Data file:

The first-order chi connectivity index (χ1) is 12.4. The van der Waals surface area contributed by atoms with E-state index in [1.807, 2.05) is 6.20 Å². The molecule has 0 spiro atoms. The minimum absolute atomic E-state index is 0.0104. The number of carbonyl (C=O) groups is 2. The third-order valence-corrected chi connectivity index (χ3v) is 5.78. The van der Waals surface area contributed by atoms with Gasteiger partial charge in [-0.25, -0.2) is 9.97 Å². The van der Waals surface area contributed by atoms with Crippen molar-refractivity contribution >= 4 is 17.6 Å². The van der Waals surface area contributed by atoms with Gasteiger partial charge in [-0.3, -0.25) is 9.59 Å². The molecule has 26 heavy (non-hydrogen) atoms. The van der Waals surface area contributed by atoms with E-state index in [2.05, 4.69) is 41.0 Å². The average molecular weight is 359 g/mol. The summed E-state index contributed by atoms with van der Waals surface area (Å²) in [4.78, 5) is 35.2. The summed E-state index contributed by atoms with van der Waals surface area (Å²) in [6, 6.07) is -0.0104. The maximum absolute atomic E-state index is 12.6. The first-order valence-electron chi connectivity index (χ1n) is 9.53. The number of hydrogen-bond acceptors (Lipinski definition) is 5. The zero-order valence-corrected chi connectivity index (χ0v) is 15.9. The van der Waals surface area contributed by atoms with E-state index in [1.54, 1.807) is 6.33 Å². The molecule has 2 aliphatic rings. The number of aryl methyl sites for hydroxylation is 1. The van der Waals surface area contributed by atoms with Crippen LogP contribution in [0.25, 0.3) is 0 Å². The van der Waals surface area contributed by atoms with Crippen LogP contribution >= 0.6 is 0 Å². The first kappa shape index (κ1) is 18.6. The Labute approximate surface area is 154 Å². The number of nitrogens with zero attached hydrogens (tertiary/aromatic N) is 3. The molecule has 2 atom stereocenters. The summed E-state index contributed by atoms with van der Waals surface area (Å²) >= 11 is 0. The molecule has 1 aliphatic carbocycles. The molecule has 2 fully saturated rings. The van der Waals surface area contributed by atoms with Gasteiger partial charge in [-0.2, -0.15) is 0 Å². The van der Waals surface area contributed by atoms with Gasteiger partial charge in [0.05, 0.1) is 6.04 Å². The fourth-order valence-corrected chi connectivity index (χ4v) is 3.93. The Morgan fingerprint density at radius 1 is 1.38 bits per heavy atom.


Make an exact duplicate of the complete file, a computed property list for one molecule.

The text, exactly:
The first-order chi connectivity index (χ1) is 12.4. The van der Waals surface area contributed by atoms with E-state index in [1.807, 2.05) is 6.20 Å². The molecule has 0 spiro atoms. The minimum absolute atomic E-state index is 0.0104. The number of carbonyl (C=O) groups is 2. The third-order valence-corrected chi connectivity index (χ3v) is 5.78. The van der Waals surface area contributed by atoms with Gasteiger partial charge in [-0.25, -0.2) is 9.97 Å². The van der Waals surface area contributed by atoms with Crippen molar-refractivity contribution >= 4 is 17.6 Å². The van der Waals surface area contributed by atoms with Gasteiger partial charge in [-0.3, -0.25) is 9.59 Å². The molecule has 26 heavy (non-hydrogen) atoms. The van der Waals surface area contributed by atoms with E-state index in [2.05, 4.69) is 41.0 Å². The average molecular weight is 359 g/mol. The summed E-state index contributed by atoms with van der Waals surface area (Å²) in [4.78, 5) is 35.2. The summed E-state index contributed by atoms with van der Waals surface area (Å²) in [6, 6.07) is -0.0104. The maximum absolute atomic E-state index is 12.6. The first-order valence-electron chi connectivity index (χ1n) is 9.53. The number of hydrogen-bond acceptors (Lipinski definition) is 5. The zero-order valence-corrected chi connectivity index (χ0v) is 15.9. The van der Waals surface area contributed by atoms with E-state index in [1.54, 1.807) is 6.33 Å². The molecule has 2 aliphatic rings. The number of aryl methyl sites for hydroxylation is 1. The van der Waals surface area contributed by atoms with Crippen LogP contribution in [0.25, 0.3) is 0 Å². The van der Waals surface area contributed by atoms with Crippen LogP contribution >= 0.6 is 0 Å². The first kappa shape index (κ1) is 18.6. The Labute approximate surface area is 154 Å². The number of nitrogens with zero attached hydrogens (tertiary/aromatic N) is 3. The molecule has 2 atom stereocenters. The summed E-state index contributed by atoms with van der Waals surface area (Å²) >= 11 is 0. The molecule has 1 aliphatic carbocycles. The molecule has 2 fully saturated rings. The van der Waals surface area contributed by atoms with Gasteiger partial charge in [-0.2, -0.15) is 0 Å². The van der Waals surface area contributed by atoms with Gasteiger partial charge in [0.05, 0.1) is 6.04 Å². The fourth-order valence-corrected chi connectivity index (χ4v) is 3.93. The Morgan fingerprint density at radius 1 is 1.38 bits per heavy atom.